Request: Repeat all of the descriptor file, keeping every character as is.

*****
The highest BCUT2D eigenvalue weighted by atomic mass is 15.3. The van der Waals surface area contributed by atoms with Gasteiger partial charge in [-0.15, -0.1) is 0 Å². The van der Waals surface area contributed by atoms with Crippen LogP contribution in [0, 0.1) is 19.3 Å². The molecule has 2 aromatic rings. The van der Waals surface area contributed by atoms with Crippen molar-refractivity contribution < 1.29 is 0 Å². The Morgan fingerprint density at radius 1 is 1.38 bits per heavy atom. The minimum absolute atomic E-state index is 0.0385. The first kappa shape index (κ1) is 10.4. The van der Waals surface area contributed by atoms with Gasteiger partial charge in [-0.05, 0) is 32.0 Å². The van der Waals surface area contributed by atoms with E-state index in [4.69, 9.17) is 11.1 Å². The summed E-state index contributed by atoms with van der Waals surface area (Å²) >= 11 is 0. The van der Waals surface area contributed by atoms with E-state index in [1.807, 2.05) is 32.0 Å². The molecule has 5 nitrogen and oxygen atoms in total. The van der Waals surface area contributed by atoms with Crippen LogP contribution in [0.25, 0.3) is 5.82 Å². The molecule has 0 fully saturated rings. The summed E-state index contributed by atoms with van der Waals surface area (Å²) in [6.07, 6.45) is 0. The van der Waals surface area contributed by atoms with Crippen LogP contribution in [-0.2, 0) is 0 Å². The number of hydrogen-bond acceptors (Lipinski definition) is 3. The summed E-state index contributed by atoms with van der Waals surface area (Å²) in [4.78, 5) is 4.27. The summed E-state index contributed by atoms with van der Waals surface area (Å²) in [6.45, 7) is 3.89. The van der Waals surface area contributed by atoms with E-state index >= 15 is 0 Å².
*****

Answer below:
The highest BCUT2D eigenvalue weighted by atomic mass is 15.3. The van der Waals surface area contributed by atoms with Gasteiger partial charge in [-0.15, -0.1) is 0 Å². The van der Waals surface area contributed by atoms with Crippen LogP contribution in [0, 0.1) is 19.3 Å². The molecule has 2 aromatic rings. The van der Waals surface area contributed by atoms with Crippen molar-refractivity contribution < 1.29 is 0 Å². The Morgan fingerprint density at radius 1 is 1.38 bits per heavy atom. The minimum absolute atomic E-state index is 0.0385. The first kappa shape index (κ1) is 10.4. The van der Waals surface area contributed by atoms with Gasteiger partial charge in [-0.05, 0) is 32.0 Å². The van der Waals surface area contributed by atoms with E-state index in [4.69, 9.17) is 11.1 Å². The summed E-state index contributed by atoms with van der Waals surface area (Å²) >= 11 is 0. The van der Waals surface area contributed by atoms with E-state index in [1.807, 2.05) is 32.0 Å². The molecule has 5 nitrogen and oxygen atoms in total. The van der Waals surface area contributed by atoms with Crippen LogP contribution in [0.25, 0.3) is 5.82 Å². The molecule has 0 fully saturated rings. The summed E-state index contributed by atoms with van der Waals surface area (Å²) in [6.07, 6.45) is 0. The van der Waals surface area contributed by atoms with Crippen LogP contribution in [-0.2, 0) is 0 Å². The number of hydrogen-bond acceptors (Lipinski definition) is 3. The summed E-state index contributed by atoms with van der Waals surface area (Å²) in [4.78, 5) is 4.27. The summed E-state index contributed by atoms with van der Waals surface area (Å²) in [6.45, 7) is 3.89. The van der Waals surface area contributed by atoms with E-state index >= 15 is 0 Å².